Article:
Vogue released its February cover featuring Vice President-elect Kamala Harris yesterday and it’s already generating heated debate.
Photographed by Tyler Mitchell, Harris appears against a draping, pink and green backdrop, donning a Donald Deal jacket and Converse sneakers—an outfit she herself picked for the portrait. The image captures “Vice President-elect Harris’s authentic, approachable nature—which we feel is one of the hallmarks of the Biden/Harris administration,” a spokesperson for the magazine told CNN.
But that sense of authenticity and approachability proved contentious online.
Social media users were quick to criticize the casualness of the image, including Harris’s everyday outfit, arguing that it wasn’t a worthy treatment of the first female, Black, and South Asian Vice President. When the photo was leaked online before being publicly shared by Vogue, many even speculated it was a fake.
“The cover did not give Kamala D. Harris due respect,” wrote Washington Post senior critic-at-large Robin Givhan. “It was overly familiar. It was a cover image that, in effect, called Harris by her first name without invitation.”
Meanwhile, others accused the magazine of whitewashing Harris. “Kamala Harris is about as light skinned as women of color come and Vogue still [f*****] up her lighting,” said another Twitter user. “WTF is this washed out mess of a cover?”
A representative for the magazine told Artnet News it did not alter Harris’s skin tone for the cover, but declined to comment further.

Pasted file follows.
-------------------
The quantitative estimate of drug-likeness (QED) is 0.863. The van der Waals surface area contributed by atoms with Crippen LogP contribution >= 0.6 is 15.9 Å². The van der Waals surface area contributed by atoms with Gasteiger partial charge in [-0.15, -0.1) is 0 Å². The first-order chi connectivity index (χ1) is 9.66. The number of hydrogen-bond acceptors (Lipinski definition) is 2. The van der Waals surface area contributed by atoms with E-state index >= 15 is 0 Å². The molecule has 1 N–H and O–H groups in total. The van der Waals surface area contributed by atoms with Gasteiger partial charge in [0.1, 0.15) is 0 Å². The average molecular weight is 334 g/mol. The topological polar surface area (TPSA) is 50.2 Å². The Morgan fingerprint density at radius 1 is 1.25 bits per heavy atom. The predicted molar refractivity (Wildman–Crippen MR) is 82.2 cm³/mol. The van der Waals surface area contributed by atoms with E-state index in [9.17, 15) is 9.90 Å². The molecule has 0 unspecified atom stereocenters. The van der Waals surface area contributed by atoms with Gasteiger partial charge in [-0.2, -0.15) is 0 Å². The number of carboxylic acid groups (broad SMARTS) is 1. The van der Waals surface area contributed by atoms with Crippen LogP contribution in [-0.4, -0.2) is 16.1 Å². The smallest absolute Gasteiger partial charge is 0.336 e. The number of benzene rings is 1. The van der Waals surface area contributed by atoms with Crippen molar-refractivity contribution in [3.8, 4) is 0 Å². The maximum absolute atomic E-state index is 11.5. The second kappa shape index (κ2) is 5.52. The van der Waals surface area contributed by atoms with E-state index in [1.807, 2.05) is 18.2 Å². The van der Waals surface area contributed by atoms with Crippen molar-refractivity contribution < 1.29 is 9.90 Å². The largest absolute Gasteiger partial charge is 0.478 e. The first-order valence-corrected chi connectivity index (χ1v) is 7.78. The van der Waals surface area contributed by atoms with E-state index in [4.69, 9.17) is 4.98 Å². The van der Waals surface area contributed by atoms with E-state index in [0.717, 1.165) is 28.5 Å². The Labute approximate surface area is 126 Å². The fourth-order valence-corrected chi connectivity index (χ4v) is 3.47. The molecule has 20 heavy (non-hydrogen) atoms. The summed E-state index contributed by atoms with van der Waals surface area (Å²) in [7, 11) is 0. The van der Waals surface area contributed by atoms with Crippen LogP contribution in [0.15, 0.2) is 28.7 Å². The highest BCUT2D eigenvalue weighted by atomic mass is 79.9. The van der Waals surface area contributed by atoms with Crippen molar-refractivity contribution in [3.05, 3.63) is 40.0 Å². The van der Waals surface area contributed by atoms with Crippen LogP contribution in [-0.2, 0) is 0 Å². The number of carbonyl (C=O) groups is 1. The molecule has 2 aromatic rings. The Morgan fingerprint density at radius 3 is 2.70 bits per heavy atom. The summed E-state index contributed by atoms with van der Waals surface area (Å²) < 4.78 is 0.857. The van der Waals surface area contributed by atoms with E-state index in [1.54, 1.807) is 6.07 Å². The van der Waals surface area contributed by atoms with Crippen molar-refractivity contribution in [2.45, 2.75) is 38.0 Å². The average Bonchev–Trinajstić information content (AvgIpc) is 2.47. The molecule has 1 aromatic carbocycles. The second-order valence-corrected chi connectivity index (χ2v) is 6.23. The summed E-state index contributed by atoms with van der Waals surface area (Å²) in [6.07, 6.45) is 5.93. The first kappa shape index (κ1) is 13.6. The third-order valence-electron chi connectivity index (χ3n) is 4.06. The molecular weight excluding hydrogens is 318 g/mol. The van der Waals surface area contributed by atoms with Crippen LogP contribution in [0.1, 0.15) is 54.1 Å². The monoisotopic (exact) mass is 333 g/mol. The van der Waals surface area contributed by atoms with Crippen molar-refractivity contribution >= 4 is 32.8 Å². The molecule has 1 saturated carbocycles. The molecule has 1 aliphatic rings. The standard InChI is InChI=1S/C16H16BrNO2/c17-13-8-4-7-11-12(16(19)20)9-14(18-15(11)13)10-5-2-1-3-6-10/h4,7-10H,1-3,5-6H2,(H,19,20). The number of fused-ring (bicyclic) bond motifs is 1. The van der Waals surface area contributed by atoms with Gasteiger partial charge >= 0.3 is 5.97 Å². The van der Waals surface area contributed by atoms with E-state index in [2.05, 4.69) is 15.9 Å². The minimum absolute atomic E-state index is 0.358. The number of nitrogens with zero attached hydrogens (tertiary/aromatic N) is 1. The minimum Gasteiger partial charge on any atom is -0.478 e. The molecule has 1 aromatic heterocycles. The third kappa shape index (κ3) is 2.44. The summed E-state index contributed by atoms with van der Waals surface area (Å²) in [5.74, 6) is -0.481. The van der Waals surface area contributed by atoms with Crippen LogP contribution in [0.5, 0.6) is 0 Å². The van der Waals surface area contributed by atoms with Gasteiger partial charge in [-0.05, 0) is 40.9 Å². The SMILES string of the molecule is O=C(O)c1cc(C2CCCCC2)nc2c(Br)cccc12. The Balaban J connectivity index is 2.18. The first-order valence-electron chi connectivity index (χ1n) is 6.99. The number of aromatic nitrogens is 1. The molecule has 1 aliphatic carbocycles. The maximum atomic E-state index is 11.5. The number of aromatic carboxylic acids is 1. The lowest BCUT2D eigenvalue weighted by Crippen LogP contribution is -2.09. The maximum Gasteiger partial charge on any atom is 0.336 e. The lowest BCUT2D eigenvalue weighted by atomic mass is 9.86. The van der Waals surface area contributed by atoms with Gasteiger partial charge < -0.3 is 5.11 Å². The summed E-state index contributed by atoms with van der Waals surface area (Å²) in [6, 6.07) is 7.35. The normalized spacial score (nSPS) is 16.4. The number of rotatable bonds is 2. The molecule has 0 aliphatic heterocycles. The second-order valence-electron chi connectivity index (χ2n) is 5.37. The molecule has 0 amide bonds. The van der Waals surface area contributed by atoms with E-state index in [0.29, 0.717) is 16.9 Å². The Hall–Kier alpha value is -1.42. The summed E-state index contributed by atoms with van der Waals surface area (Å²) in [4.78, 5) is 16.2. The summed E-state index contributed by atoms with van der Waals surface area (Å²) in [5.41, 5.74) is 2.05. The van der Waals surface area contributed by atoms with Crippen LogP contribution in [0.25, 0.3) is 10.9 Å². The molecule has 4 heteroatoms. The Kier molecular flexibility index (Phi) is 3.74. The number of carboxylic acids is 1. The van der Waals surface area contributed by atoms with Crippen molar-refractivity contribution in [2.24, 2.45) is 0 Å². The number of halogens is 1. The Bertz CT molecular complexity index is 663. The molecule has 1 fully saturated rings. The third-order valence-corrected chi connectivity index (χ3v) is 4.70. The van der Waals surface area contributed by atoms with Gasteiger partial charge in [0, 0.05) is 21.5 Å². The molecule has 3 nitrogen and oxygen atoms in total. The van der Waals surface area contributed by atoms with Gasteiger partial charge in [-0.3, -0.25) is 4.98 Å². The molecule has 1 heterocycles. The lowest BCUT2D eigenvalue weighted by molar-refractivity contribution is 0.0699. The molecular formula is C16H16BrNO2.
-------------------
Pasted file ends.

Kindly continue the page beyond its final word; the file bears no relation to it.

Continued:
“What a mess up. Anna Wintour must really not have Black friends and colleagues,” added lawyer and playwright Wajahat Ali.
Circulated alongside the cover shot was a second, more formal, perhaps more “presidential” photograph of Harris, also by Tyler Mitchell, which will appear inside the magazine. In that image, Harris wears a pale-blue suit and stands, arms folded, against a gold background.
Adding fuel to the fire was an Associated Press report that Harris was “blindsided” by the cover selection. A member of the Vice President-elect’s team told the AP that staff, including Anna Wintour, agreed to feature the blue-suited image for the cover.
“In using the more informal image for the print edition of the magazine, Vogue robbed Harris of her roses,” wrote Givhan. “A bit of awe would have served the magazine well in its cover decisions. Nothing about the cover said, ‘Wow.’ And sometimes, that’s all Black women want, an admiring and celebratory ‘wow’ over what they have accomplished.”